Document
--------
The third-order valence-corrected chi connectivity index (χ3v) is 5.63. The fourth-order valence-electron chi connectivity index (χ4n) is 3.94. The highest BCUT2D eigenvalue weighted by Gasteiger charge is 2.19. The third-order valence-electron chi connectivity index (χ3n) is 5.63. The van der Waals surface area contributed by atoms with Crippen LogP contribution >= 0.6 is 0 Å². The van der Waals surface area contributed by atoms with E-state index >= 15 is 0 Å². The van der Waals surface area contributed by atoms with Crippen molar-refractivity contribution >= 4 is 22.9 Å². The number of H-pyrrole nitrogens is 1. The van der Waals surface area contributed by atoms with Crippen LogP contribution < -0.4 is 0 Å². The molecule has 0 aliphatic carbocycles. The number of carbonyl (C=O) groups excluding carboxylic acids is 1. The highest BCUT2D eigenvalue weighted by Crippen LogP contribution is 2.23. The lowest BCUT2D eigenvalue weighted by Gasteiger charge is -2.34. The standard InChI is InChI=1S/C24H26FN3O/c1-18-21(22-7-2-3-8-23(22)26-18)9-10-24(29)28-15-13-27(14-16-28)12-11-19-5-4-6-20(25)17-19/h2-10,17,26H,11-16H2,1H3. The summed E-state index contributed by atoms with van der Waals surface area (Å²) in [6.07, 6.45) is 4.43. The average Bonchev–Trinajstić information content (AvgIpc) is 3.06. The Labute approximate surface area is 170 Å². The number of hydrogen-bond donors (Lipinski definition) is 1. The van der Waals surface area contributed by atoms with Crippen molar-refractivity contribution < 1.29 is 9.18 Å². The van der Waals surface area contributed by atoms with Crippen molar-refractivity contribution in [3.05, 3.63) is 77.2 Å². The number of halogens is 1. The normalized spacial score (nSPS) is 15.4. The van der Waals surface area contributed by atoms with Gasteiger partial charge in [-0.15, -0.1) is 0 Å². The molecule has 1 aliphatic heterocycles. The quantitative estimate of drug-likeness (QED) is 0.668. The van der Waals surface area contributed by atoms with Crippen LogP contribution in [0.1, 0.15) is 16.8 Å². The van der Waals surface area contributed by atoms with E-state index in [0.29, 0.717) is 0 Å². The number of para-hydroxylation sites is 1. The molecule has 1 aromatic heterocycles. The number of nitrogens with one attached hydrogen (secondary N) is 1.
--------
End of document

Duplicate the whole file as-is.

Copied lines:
The third-order valence-corrected chi connectivity index (χ3v) is 5.63. The fourth-order valence-electron chi connectivity index (χ4n) is 3.94. The highest BCUT2D eigenvalue weighted by Gasteiger charge is 2.19. The third-order valence-electron chi connectivity index (χ3n) is 5.63. The van der Waals surface area contributed by atoms with Crippen LogP contribution >= 0.6 is 0 Å². The van der Waals surface area contributed by atoms with E-state index >= 15 is 0 Å². The van der Waals surface area contributed by atoms with Crippen molar-refractivity contribution >= 4 is 22.9 Å². The number of H-pyrrole nitrogens is 1. The van der Waals surface area contributed by atoms with Crippen LogP contribution < -0.4 is 0 Å². The molecule has 0 aliphatic carbocycles. The number of carbonyl (C=O) groups excluding carboxylic acids is 1. The highest BCUT2D eigenvalue weighted by Crippen LogP contribution is 2.23. The lowest BCUT2D eigenvalue weighted by Gasteiger charge is -2.34. The standard InChI is InChI=1S/C24H26FN3O/c1-18-21(22-7-2-3-8-23(22)26-18)9-10-24(29)28-15-13-27(14-16-28)12-11-19-5-4-6-20(25)17-19/h2-10,17,26H,11-16H2,1H3. The summed E-state index contributed by atoms with van der Waals surface area (Å²) in [6.07, 6.45) is 4.43. The average Bonchev–Trinajstić information content (AvgIpc) is 3.06. The Labute approximate surface area is 170 Å². The number of hydrogen-bond donors (Lipinski definition) is 1. The van der Waals surface area contributed by atoms with Crippen molar-refractivity contribution < 1.29 is 9.18 Å². The van der Waals surface area contributed by atoms with Crippen molar-refractivity contribution in [3.05, 3.63) is 77.2 Å². The number of halogens is 1. The normalized spacial score (nSPS) is 15.4. The van der Waals surface area contributed by atoms with Gasteiger partial charge in [-0.15, -0.1) is 0 Å². The molecule has 1 aliphatic heterocycles. The quantitative estimate of drug-likeness (QED) is 0.668. The van der Waals surface area contributed by atoms with Crippen LogP contribution in [0.1, 0.15) is 16.8 Å². The van der Waals surface area contributed by atoms with E-state index in [0.29, 0.717) is 0 Å². The number of para-hydroxylation sites is 1. The molecule has 1 aromatic heterocycles. The number of nitrogens with one attached hydrogen (secondary N) is 1.